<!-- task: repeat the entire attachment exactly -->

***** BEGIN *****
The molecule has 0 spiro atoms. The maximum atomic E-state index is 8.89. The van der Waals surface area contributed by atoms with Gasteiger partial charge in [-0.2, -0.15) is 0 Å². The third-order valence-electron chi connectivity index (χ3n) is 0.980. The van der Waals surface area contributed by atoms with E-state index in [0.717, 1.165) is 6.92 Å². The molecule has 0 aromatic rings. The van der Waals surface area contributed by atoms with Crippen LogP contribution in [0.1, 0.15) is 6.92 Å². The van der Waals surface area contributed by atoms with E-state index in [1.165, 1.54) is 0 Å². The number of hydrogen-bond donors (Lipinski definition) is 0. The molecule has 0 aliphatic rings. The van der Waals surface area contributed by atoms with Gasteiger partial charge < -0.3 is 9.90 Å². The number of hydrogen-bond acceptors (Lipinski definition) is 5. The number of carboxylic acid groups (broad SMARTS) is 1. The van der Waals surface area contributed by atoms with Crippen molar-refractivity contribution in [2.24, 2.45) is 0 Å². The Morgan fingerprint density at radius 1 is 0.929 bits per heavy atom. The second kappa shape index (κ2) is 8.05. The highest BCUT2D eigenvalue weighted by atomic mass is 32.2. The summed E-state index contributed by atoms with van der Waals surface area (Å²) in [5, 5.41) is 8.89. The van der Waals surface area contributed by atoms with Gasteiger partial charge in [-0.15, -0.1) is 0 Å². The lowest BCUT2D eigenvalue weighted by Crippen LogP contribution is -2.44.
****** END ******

The molecule has 0 spiro atoms. The maximum atomic E-state index is 8.89. The van der Waals surface area contributed by atoms with Gasteiger partial charge in [-0.2, -0.15) is 0 Å². The third-order valence-electron chi connectivity index (χ3n) is 0.980. The van der Waals surface area contributed by atoms with E-state index in [0.717, 1.165) is 6.92 Å². The molecule has 0 aromatic rings. The van der Waals surface area contributed by atoms with Crippen LogP contribution in [0.1, 0.15) is 6.92 Å². The van der Waals surface area contributed by atoms with E-state index in [1.165, 1.54) is 0 Å². The number of hydrogen-bond donors (Lipinski definition) is 0. The molecule has 0 aliphatic rings. The van der Waals surface area contributed by atoms with Gasteiger partial charge < -0.3 is 9.90 Å². The number of hydrogen-bond acceptors (Lipinski definition) is 5. The number of carboxylic acid groups (broad SMARTS) is 1. The van der Waals surface area contributed by atoms with Crippen molar-refractivity contribution in [2.24, 2.45) is 0 Å². The Morgan fingerprint density at radius 1 is 0.929 bits per heavy atom. The second kappa shape index (κ2) is 8.05. The highest BCUT2D eigenvalue weighted by atomic mass is 32.2. The summed E-state index contributed by atoms with van der Waals surface area (Å²) in [5, 5.41) is 8.89. The van der Waals surface area contributed by atoms with Gasteiger partial charge in [-0.15, -0.1) is 0 Å². The lowest BCUT2D eigenvalue weighted by Crippen LogP contribution is -2.44.